Federal Rule of Civil Procedure 56(d) provides, “If a nonmovant shows by affidavit or declaration that, for specified reasons, it cannot present facts essential to justify its opposition [to a motion for summary judgment], the court may: (1) defer considering the motion or deny it; (2) allow time to obtain affidavits or declarations or to take discovery; or (3) issue any other appropriate order.” However, “Rule 56(d) relief is not to be granted as a matter of course, and a court is entitled to refuse a Rule 56(d) motion if it concludes that the [movant] is unlikely to garner useful evidence from supplemental discovery.” United States ex rel. Booker v. Pfizer, Inc., 847 F.3d 52, 61 (1st Cir. 2017) (alteration in original) (quotation marks omitted).

         Finally, a court may enter summary judgment in favor of the nonmoving party pursuant to Federal Rule of Civil Procedure 56(f)(1) if that party is entitled to judgment as a matter of law and “the losing party [is] on notice that she had to come forward with all of her evidence.” Rogers v. Mgmt. Tech., Inc., 123 F.3d 34, 38 (1st Cir. 1997) (quotation marks omitted).

         II. FACTUAL BACKGROUND

         The Professional Liability Policy

         Plaintiff Medical Mutual Insurance Company of Maine, Inc. (“MMIC”) issued a professional liability policy (“the Policy”) for which the Named Insured is SMHC Physician Services, P.A. (“SMHC”).[1] The Policy includes a “Slot Policy Endorsement, ” which covers “all individual physicians listed on the SCHEDULE OF SLOTS ENDORSEMENT and working as employees or contractors of the NAMED INSURED.” (Def.'s Statement of Material Facts, Ex. A (ECF No. 22-1) (“Policy”), Page ID # 255.) The Endorsement specifies that “each such individual physician position shall be termed a ‘slot'” and that “[e]ach individual physician while occupying a ‘slot' shall be an INSURED under the provisions of the Policy.” (Policy, Page ID # 255.) The Endorsement further provides the following coverage agreement:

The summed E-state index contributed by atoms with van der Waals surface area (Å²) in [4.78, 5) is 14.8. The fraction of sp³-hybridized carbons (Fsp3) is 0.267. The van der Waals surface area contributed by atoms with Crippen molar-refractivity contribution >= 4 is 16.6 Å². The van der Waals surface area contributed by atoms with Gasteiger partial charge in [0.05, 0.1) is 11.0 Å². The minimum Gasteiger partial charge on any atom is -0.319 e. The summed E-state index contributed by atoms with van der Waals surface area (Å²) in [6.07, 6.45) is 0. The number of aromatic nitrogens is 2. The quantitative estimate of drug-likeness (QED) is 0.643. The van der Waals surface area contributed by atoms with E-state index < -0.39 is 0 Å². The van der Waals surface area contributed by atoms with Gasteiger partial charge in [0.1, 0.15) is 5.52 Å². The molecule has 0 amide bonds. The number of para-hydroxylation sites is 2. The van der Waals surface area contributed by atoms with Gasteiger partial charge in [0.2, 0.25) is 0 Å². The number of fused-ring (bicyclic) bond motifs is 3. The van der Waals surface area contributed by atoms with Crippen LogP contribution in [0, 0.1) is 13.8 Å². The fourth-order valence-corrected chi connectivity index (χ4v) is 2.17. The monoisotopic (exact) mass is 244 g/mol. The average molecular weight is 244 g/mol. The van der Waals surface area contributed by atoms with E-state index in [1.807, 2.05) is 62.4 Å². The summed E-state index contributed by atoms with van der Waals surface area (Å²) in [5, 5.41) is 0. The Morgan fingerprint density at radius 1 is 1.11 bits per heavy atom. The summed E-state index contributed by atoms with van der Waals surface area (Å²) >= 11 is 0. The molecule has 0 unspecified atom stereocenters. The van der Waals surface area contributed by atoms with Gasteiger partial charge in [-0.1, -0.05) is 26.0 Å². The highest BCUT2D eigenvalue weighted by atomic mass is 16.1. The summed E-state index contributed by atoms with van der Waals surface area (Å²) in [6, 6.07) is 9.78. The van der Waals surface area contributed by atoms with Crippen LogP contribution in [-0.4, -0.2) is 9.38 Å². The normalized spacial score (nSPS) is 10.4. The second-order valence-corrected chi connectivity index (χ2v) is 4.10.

Coverage afforded to insured physicians under this Policy is limited to CLAIMS arising from MEDICAL INCIDENTS or from NON-PATIENT INCIDENTS which result from their PROFESSIONAL SERVICES rendered within the scope of their duties as a physician employee or contractor of the NAMED INSURED . . . .

(Id.) Defendant Dr. Douglas Burka was listed by name on the schedule of Slot Coverage with an individual retroactive date of August 13, 2012. He was deleted from the Schedule of Covered Physicians by an endorsement dated August 25, 2015.

         The general coverage agreement of the Policy provides,

We agree to pay on your behalf DAMAGES and DEFENSE COSTS which you become legally obligated to pay due to any CLAIM made against you as a result of a MEDICAL INCIDENT as defined in this Policy . . . provided that:
1. the MEDICAL incident results from your PROFESSIONAL SERVICES . . . and the MEDICAL INCIDENT occurs on or after the Retroactive Date noted on the DECLARATIONS PAGE for this Policy;
[and]
We agree to pay on your behalf DAMAGES and DEFENSE COSTS which you become legally obligated to pay due to any CLAIM made against you as a result of a NON-PATIENT INCIDENT as defined in this Policy . . . provided that:
1. the NON-PATIENT INCIDENT results from your PROFESSIONAL SERVICES . . . and the NON-PATIENT INCIDENT occurs on or after the Retroactive Date noted on the DECLARATIONS PAGE for this Policy . . . .

(Id., Page ID #s 271, 272.) The Policy provides the relevant definitions as follows:

A. “CLAIM” means an oral or written demand against an INSURED for DAMAGES, and includes civil lawsuits . . . .
B. “DAMAGES” means monetary sums not exceeding the Limit of Liability for which you are legally obligated to pay (including pre-judgment interest) to compensate for injury or death as a result of a MEDICAL INCIDENT [or] a NON-PATIENT INCIDENT . . . DAMAGES do not include restitution, non-monetary relief or the cost of complying with non-monetary relief, uninsurable matters, fines, ...